Dr Helen Caldicott is the single most articulate and passionate advocate of citizen action to remedy the nuclear and environmental crises, Dr Helen Caldicott, has devoted the last 42 years to an international campaign to educate the public about the medical hazards of the nuclear age and the necessary changes in human behaviour to stop environmental destruction.
Born in Melbourne, Australia in 1938, Dr Caldicott received her medical degree from the University of Adelaide Medical School in 1961. She founded the Cystic Fibrosis Clinic at the Adelaide Children’s Hospital in 1975 and subsequently was an instructor in paediatrics at Harvard Medical School and on the staff of the Children’s Hospital Medical Center, Boston, Mass., until 1980 when she resigned to work full time on the prevention of nuclear war.
In 1971, Dr Caldicott played a major role in Australia’s opposition to French atmospheric nuclear testing in the Pacific; in 1975 she worked with the Australian trade unions to educate their members about the medical dangers of the nuclear fuel cycle, with particular reference to uranium mining.
While living in the United States from 1977 to 1986, she played a major role in re-invigorating as President, Physicians for Social Responsibility, an organisation of 23,000 doctors committed to educating their colleagues about the dangers of nuclear power, nuclear weapons and nuclear war. On trips abroad, she helped start similar medical organizations in many other countries. The international umbrella group (International Physicians for the Prevention of Nuclear War) won the Nobel Peace Prize in 1985. She also founded the Women’s Action for Nuclear Disarmament(WAND) in the US in 1980.
Returning to Australia in 1987, Dr Caldicott ran for Federal Parliament as an independent. Defeating Charles Blunt, leader of the National Party, through preferential voting she ultimately lost the election by 600 votes out of 70,000 cast.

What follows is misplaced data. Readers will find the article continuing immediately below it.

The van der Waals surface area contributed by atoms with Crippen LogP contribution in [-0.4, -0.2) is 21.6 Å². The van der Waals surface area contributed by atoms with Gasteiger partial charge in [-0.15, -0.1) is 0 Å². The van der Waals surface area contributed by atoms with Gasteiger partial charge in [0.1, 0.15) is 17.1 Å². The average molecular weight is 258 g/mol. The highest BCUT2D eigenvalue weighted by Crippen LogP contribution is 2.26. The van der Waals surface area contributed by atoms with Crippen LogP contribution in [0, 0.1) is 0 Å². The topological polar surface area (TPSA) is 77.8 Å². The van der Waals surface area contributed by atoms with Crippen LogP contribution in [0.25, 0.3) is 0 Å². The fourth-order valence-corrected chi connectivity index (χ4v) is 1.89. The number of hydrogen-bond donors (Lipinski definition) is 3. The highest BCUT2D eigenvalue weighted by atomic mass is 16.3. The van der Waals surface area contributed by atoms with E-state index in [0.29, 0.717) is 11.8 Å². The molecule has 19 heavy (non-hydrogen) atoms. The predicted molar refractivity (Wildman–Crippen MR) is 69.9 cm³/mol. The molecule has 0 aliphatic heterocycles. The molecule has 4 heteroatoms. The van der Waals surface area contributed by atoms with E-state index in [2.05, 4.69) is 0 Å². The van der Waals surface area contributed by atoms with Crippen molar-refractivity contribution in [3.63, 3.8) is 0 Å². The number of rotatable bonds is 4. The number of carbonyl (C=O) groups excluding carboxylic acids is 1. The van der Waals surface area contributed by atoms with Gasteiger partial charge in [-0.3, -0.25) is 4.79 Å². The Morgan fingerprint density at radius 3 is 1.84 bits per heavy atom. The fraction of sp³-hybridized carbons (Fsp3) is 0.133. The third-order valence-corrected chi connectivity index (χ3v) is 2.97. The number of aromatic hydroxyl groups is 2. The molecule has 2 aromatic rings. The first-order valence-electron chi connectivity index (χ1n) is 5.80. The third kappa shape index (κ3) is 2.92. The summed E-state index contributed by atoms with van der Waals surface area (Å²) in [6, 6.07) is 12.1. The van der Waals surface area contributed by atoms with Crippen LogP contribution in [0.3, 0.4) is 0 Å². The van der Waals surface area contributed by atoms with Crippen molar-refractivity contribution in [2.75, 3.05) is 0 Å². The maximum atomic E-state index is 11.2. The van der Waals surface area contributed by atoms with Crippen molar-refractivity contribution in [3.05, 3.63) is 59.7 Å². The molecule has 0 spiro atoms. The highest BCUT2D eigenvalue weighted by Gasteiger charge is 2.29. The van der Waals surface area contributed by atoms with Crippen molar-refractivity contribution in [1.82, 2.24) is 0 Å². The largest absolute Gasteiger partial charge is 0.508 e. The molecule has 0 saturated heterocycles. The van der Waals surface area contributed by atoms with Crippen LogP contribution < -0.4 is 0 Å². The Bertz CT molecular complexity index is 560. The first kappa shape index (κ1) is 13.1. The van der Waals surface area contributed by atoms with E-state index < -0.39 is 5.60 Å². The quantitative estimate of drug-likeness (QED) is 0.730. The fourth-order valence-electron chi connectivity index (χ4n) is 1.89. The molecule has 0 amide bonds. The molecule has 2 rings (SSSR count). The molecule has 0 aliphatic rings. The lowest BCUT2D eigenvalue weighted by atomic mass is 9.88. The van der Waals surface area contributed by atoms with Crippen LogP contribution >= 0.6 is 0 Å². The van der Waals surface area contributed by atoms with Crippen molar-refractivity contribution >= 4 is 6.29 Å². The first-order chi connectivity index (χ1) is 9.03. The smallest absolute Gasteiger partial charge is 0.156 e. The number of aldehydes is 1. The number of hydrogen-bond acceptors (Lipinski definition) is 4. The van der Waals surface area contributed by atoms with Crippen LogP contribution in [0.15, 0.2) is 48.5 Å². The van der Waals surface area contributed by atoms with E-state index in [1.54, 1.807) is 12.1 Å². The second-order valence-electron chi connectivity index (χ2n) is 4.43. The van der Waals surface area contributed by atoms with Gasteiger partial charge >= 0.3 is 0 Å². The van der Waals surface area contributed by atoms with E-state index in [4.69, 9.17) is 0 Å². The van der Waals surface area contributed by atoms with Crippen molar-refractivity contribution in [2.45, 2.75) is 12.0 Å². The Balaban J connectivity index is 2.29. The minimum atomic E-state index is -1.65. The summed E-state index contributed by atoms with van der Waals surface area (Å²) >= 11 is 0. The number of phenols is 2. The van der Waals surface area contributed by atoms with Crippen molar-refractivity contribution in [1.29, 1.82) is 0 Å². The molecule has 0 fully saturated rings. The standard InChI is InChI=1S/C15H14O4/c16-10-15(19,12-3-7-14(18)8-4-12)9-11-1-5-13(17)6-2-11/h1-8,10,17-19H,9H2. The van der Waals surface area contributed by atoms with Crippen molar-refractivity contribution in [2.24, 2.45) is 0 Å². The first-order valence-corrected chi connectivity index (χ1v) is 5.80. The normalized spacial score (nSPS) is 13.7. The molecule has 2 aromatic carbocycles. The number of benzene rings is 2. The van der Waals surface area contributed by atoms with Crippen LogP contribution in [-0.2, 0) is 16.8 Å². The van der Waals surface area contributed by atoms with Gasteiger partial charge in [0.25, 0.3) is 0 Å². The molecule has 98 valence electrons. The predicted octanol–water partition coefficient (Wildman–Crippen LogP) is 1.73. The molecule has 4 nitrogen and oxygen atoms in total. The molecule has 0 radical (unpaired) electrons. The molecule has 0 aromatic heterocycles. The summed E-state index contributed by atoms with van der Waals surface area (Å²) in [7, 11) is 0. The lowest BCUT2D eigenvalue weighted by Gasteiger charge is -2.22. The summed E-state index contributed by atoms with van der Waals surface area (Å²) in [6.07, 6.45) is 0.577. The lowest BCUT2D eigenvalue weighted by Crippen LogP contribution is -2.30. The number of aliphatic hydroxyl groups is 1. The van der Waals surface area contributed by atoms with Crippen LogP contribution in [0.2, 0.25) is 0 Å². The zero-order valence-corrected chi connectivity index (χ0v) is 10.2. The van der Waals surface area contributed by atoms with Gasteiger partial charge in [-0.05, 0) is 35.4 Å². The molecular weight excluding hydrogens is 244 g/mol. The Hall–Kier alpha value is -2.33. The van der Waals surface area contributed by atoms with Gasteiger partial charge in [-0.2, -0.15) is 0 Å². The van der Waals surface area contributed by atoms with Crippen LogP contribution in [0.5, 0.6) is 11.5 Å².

She moved back to the United States in 1995, where she lectured at the New School for Social Research on the Media, Global Politics and the Environment; hosted a weekly radio talk show on WBAI (Pacifica) in New York; and was the Founding President of the STAR (Standing for Truth About Radiation) Foundation on Long Island.
Dr Caldicott has received many prizes and awards for her work, including the Lannan Foundation’s 2003 Prize for Cultural Freedom and 21 honorary doctoral degrees. She was personally nominated for the Nobel Peace Prize by Linus Pauling – himself a Nobel Laureate. The Smithsonian has named Dr Caldicott as one of the most influential women of the 20th Century.
She has written for numerous publications and has authored nine books:
She also has been the subject of several films, including Eight Minutes to Midnight, nominated for an Academy Award in 1981, If You Love This Planet, which won the Academy Award for best documentary in 1982, and Helen’s War: Portrait of a Dissident, recipient of the Australian Film Institute Awards for Best Direction (Documentary) 2004, and the Sydney Film Festival Dendy Award for Best Documentary in 2004.
Dr Caldicott currently divides her time between Australia and the U.S. where she lectures widely. In 2001, she founded the U.S.-based Nuclear Policy Research Institute (NPRI), which became Beyond Nuclear. Dr Caldicott is President of The Helen CaldicottFoundation/NuclearFreePlanet.org, which initiates symposiums and other educational projects to inform the public and the media of the dangers of nuclear power and weapons. The mission of the Foundation is education to action and the promotion of a nuclear-energy and weapons-free, renewable energy powered world.
The Foundation’s most recent symposium, co-sponsored by Physicians for Social Responsibility was held at the New York Academy of Medicine in March 2013, 2013. It was entitled 'The Medical and Environmental Consequences of Fukushima' and may be downloaded at here.
A book – Crisis Without End — emanating from the conference proceedings and edited by Dr Caldicott will be published by The New Press in the Spring of 2014.
From 2010 to 2013, Dr Caldicott hosted a weekly radio show, If You Love This Planet, which aired on many community and other public radio stations internationally. From 2007 to 2009, she was also a member of the International Scientific Advisory Board convened by José Luis Rodríguez Zapatero, the then Prime Minister of Spain.
Click here for Dr Caldicott’s complete curriculum vitae.